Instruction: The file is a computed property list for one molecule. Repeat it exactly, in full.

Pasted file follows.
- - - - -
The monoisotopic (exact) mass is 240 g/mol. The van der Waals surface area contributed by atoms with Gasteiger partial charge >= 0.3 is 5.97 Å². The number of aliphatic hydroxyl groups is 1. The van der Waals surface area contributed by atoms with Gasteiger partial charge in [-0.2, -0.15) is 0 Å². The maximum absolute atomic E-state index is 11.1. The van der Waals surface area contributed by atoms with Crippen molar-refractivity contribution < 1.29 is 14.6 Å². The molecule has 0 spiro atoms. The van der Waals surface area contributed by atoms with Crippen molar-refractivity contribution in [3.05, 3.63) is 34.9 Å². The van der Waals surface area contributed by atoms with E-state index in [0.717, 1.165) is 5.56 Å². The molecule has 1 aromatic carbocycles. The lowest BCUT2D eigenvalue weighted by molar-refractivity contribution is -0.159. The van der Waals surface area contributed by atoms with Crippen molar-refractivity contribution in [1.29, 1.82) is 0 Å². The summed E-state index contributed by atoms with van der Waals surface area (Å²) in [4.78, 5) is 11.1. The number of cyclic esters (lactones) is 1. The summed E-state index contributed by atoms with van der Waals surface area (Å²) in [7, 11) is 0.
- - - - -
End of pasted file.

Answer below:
The monoisotopic (exact) mass is 240 g/mol. The van der Waals surface area contributed by atoms with Gasteiger partial charge >= 0.3 is 5.97 Å². The number of aliphatic hydroxyl groups is 1. The van der Waals surface area contributed by atoms with Gasteiger partial charge in [-0.2, -0.15) is 0 Å². The maximum absolute atomic E-state index is 11.1. The van der Waals surface area contributed by atoms with Crippen molar-refractivity contribution < 1.29 is 14.6 Å². The molecule has 0 spiro atoms. The van der Waals surface area contributed by atoms with Crippen molar-refractivity contribution in [3.05, 3.63) is 34.9 Å². The van der Waals surface area contributed by atoms with E-state index in [0.717, 1.165) is 5.56 Å². The molecule has 1 aromatic carbocycles. The lowest BCUT2D eigenvalue weighted by molar-refractivity contribution is -0.159. The van der Waals surface area contributed by atoms with Crippen molar-refractivity contribution in [1.29, 1.82) is 0 Å². The summed E-state index contributed by atoms with van der Waals surface area (Å²) in [4.78, 5) is 11.1. The number of cyclic esters (lactones) is 1. The summed E-state index contributed by atoms with van der Waals surface area (Å²) in [7, 11) is 0.